In Shop Blog, Techniques

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A few weeks ago I posted a blog entry about using a flush-cut saw to slice tenon shoulders. I must have written it poorly because several readers requested a video of the process. So here you go.

A couple details and thoughts:

1. You can use a chisel to help position the saw’s guide on the work. This is especially helpful when dealing with angled shoulders. Here’s how you do it: Drop the chisel into the knife line for your shoulder with the tool’s bevel facing the waste. Slide the guide up to the chisel and secure it with a clamp or hold-down.

2. Be sure to use a flush-cut saw that has no set to the teeth. A saw with set will mangle the guide.

3. Take light strokes with your saw and use light finger pressure against the wooden guide.

The results speak for themselves. The shoulder above is straight from the saw with no cleaning up. This technique allows me to split my knife line, or obliterate it if I so desire (and I do desire it , on the shoulder that will face the inside of the work.)

– Christopher Schwarz

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Showing 10 comments

    How About A Little 120 Grit Sandpaper On The Guide
    Should Keep It From Slipping
    TOM M

  • Steve Branam

    Ok, I couldn’t leave well enough alone, so I tried out cutting the tenon cheeks with a ryoba and simple jib. It worked pretty well.
    See this blog page for photos:

  • Steve Branam

    For that matter, you could take your little bench hook-style guide and adapt it for making the cheek cut as well. Make the hook thickness the thickness of the piece minus one cheek.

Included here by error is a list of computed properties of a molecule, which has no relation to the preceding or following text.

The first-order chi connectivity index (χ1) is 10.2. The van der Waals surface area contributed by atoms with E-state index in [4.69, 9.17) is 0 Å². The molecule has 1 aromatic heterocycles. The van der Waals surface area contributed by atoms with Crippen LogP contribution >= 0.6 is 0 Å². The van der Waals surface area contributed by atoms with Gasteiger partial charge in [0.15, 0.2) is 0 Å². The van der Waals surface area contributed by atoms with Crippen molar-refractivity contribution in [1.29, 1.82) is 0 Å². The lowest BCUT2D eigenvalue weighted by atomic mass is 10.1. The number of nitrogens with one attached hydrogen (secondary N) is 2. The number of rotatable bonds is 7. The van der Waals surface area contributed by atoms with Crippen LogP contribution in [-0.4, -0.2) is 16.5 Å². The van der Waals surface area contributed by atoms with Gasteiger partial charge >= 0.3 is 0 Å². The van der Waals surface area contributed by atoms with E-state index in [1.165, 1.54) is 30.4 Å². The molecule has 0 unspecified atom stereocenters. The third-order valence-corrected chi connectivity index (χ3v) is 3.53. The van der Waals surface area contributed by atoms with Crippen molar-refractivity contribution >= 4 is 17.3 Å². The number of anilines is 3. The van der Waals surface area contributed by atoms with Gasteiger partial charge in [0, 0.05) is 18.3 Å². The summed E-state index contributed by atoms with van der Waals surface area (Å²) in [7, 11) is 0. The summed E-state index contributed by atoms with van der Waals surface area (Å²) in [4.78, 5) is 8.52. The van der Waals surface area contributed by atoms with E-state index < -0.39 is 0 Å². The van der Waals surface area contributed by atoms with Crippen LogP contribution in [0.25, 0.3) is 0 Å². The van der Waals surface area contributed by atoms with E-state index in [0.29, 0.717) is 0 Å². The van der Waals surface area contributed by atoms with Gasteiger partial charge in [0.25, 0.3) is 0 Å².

Clamp it over the end so the hook face is actually the guide block, and cut the cheek with a stiffer saw against the guide, say a dozuki or ryoba. Flip the work with the hook on the other side, and cut the other cheek, leaving a smooth, perfectly-centered tenon.

    Now the next question is whether your mortise would match up to that tenon, so this might not give the same results as matching tenon cheeks to an existing mortise (that might be off-center).

  • Steve Branam

    The next thing to try is cutting angled shoulders. Skew the guide block for angled across the face, or use an angled guide (or a miter block) for angled from the vertical. And skew an angled guide block for a compound cut. These ought to work great with the flush cut saw.

    As an initial step, you could use a skewed block to carefeully cut an angled face on a guide block, which you could then use to cut the angled vertical cut on your workpiece (the jig to make the jig).

  • Adrian Baird Ba Than

    I’m with Jonathan,it’s not cheating at all.It would only be cheating if you claimed to have cut it freehand after using a guide/gizmo/doo-da & even then,who gives a rats-acceptable-variant-of-hindquarters?

  • Jonathan

    Very nice. But I wouldn’t call it "cheating". Aren’t the results what really count? At least in my shop it is.

  • Nice Chris! I used the same technique to cut stopped sliding dovetails in the dresser carcass I’m working on. My guide was very similar, too. It was just angled a bit.

    I used a western saw for this and had good luck, but finished it off with a Japanese saw. Also, I had better luck keeping my guide hand stationary, holding light pressure against the guide, while sawing. Seemed less awkward for me.
    Thanks for posting this. I cut shoulders like that before but I felt like I was cheating. (Then I got a LN crosscut and forgot about the guide.)

    Take Care!

  • David Gendron

    better a cold than "Bellspalsi".
    Realy like the clean cut you get with this saw(I have the sameone). I have to give it a try!
    Thank you!

  • Christopher Schwarz

    Indeed. A nasty cold. I blame Typhoid Megan.

  • naomi weiss

    Cool! I like how you reversed the bench hook idea and took it to the work. Sounds like you have a cold–feel better!

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